New to Homeowning. Flood spot in backyard.

katiep23January 20, 2011

Back right portion of my backyard is holding standing water pretty badly down here in Alabama & was wondering what you guys think my best options would be. Backyard is pretty flat overall, but water seems to be at its worst over there. And the dogs love to get muddy in it! Dry creek bed??

Thank you for reporting this comment. Undo
manda3(8a DFW Texas)

Do you have a lower spot on the property where the rest of your water drains properly to the local creek system?

My backyard used to fill up with water until I installed a french drain to the alley. There was just a bit of a hill there. I also had water filling up in the floor of the garage, so I did dig a trench from the lowest corner out about four feet and just filled it back in with the same dirt and a little expanded shale and haven't seen the problem repeat itself yet.

Unless you can make the dry creek attractive I would try to do something hidden like a french drain, or a buried open bottomed tank. I don't know what those are called, but basically you have the water drain into that and it will slowly let the water seep down into the soil without you having to wait for it above ground.

    Bookmark   January 21, 2011 at 11:03AM
Thank you for reporting this comment. Undo
meganpnw

I believe the tank that collects the water from the surface and then slowly drains it underground is called a dry well.

    Bookmark   January 21, 2011 at 5:29PM
Thank you for reporting this comment. Undo
lafayetteri.com

however, if you have that much water on top, posibility is you would have ground saturation. if this is the case then drywell will aid in a central location for water to pool, fill up, become stagnant, and stink. being in the dogs area, planting bed might not be a solution, or would it? plantings with invasive tertiary root system to suck up that water would be suggested. if not, regrade with a slight swale to the corner of the property. our systems are designed with a process gravel base of a couple inches deep by a couple feet wide from high end to low end covered by a couple of inches topsoil so you can plant over it. depending on your type of soil at said location. iff the water saturation is extreme, then a french drain with crushed stone and filter fabric would be suggested but putting it at an end location would be the callenge. getting it to daylight, or possible drywell in a dryer location could be possible.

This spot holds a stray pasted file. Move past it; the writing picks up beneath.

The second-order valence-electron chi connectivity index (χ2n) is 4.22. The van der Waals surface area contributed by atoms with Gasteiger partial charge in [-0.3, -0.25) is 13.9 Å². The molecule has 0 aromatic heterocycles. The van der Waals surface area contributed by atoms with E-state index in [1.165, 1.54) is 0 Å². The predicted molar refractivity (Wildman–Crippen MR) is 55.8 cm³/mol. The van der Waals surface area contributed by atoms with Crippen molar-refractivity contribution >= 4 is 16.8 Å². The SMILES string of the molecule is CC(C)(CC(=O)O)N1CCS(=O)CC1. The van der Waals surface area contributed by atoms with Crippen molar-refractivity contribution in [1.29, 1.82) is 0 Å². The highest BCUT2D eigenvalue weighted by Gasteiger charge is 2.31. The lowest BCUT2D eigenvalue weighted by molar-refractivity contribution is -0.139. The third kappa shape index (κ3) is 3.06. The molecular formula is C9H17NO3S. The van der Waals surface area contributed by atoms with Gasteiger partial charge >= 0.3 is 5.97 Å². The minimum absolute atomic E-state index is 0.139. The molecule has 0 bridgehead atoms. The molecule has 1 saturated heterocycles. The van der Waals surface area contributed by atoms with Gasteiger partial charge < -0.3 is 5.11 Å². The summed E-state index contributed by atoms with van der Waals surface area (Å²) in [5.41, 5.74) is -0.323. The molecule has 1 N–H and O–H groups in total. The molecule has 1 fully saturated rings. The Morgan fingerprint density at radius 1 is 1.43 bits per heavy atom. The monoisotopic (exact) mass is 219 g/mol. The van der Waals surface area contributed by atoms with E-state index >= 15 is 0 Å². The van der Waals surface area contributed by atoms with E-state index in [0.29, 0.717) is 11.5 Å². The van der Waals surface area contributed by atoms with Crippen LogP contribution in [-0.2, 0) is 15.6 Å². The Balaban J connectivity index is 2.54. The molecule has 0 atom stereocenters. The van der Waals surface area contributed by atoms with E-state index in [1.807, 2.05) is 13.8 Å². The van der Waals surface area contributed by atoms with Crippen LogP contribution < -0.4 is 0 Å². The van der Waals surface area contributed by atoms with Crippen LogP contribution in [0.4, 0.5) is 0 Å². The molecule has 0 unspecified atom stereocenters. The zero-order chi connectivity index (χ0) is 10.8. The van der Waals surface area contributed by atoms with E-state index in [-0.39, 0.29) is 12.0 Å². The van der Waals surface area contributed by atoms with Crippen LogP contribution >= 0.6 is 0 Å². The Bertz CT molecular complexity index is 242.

Here is a link that might be useful: Lafayette Landscape & Construction, Inc.

    Bookmark   January 23, 2011 at 10:41PM
Thank you for reporting this comment. Undo
katiep23

I have an easement behind the back fence that would be a great spot to direct water to without pushing water towards my neighbor's I believe.

I don't think a plant bed would be a solution for me, with or without the dogs. I am completely gardenly challenged.

Sounds like if I make sure the easement behind my yard is a good spot to capture the water, that a buried french drain would be my best bet? Any ideas on approximate costs of installation, as I definitely won't be trying it on my own.

Thanks a bunch!

    Bookmark   January 25, 2011 at 10:24AM
Thank you for reporting this comment. Undo
abrodie(z6 ON)

My old Montreal garden had this exact problem as a consequence was unusable for the first weeks of nice weather as the snow melted. Our solution took several years ... once the ground was dry enough to walk on we put a layer of sheep manure and seeded quite densely. It took about 3 years but at the end of that time we didn't have any temporary ponds.

Before we lived there, all our neighbours had successfully petitioned our municipality to fix their drainage issues by installing french drains. Our solution took longer but was just as effective.

    Bookmark   January 31, 2011 at 1:33PM
Thank you for reporting this comment. Undo
bernd ny zone5(5)

On the right it looks like a shallow trench from under the fence to the point from where the 2nd picture was taken. Make sure that all water stays at least 10 ft away from the house, or it might go into the basement. I would fill up any low point with top soil except the far right spot at the fence, where the water may collect and drain away under the fence. Did you look over the fence and see if this trench continues on neighbor's property? The water has to drain somewhere.

I had a house once where water ran into my basement when the ground was frozen. I fixed that by putting more soil towards the house, 6 ft wide, and dug a trench to the street.

    Bookmark   February 1, 2011 at 1:02PM
Sign Up to comment
More Discussions
Where to find 3/8" minus gravel in NY/NJ??
Our community garden is planning to rehabilitate our...
heavens123
Bed lines don't matter if....
They're covered in snow! It will be interesting to...
Bama_Joe
Drainage issues!
Hoping the drainage experts can contribute. We have...
mrsgoss
Need dog fencing layout tips for homestead
We just bought a place on nearly 4 acres that has no...
tracefacemsu
Layout for backyard near house - suggestions
We are wanting to improve on our backyard and create...
lyfia
People viewed this after searching for:
© 2015 Houzz Inc. Houzz® The new way to design your home™